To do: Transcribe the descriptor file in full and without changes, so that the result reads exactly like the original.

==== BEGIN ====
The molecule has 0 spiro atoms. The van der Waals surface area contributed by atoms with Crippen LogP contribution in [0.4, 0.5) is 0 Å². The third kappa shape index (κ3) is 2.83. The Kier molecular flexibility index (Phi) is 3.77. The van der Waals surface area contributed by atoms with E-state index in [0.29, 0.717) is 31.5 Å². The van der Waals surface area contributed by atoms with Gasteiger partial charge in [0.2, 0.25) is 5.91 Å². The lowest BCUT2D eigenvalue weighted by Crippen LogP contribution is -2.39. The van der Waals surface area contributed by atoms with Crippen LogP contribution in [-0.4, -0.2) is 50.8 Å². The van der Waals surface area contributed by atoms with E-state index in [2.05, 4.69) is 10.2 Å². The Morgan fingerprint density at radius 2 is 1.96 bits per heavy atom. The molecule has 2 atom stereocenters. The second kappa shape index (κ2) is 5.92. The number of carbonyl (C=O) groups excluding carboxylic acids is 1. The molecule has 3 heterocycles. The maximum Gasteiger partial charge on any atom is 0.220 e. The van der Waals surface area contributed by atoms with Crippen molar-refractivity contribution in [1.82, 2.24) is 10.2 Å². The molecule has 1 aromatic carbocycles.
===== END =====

The molecule has 0 spiro atoms. The van der Waals surface area contributed by atoms with Crippen LogP contribution in [0.4, 0.5) is 0 Å². The third kappa shape index (κ3) is 2.83. The Kier molecular flexibility index (Phi) is 3.77. The van der Waals surface area contributed by atoms with E-state index in [0.29, 0.717) is 31.5 Å². The van der Waals surface area contributed by atoms with Gasteiger partial charge in [0.2, 0.25) is 5.91 Å². The lowest BCUT2D eigenvalue weighted by Crippen LogP contribution is -2.39. The van der Waals surface area contributed by atoms with Crippen LogP contribution in [-0.4, -0.2) is 50.8 Å². The van der Waals surface area contributed by atoms with E-state index in [2.05, 4.69) is 10.2 Å². The Morgan fingerprint density at radius 2 is 1.96 bits per heavy atom. The molecule has 2 atom stereocenters. The second kappa shape index (κ2) is 5.92. The number of carbonyl (C=O) groups excluding carboxylic acids is 1. The molecule has 3 heterocycles. The maximum Gasteiger partial charge on any atom is 0.220 e. The van der Waals surface area contributed by atoms with Crippen molar-refractivity contribution in [1.82, 2.24) is 10.2 Å². The molecule has 1 aromatic carbocycles.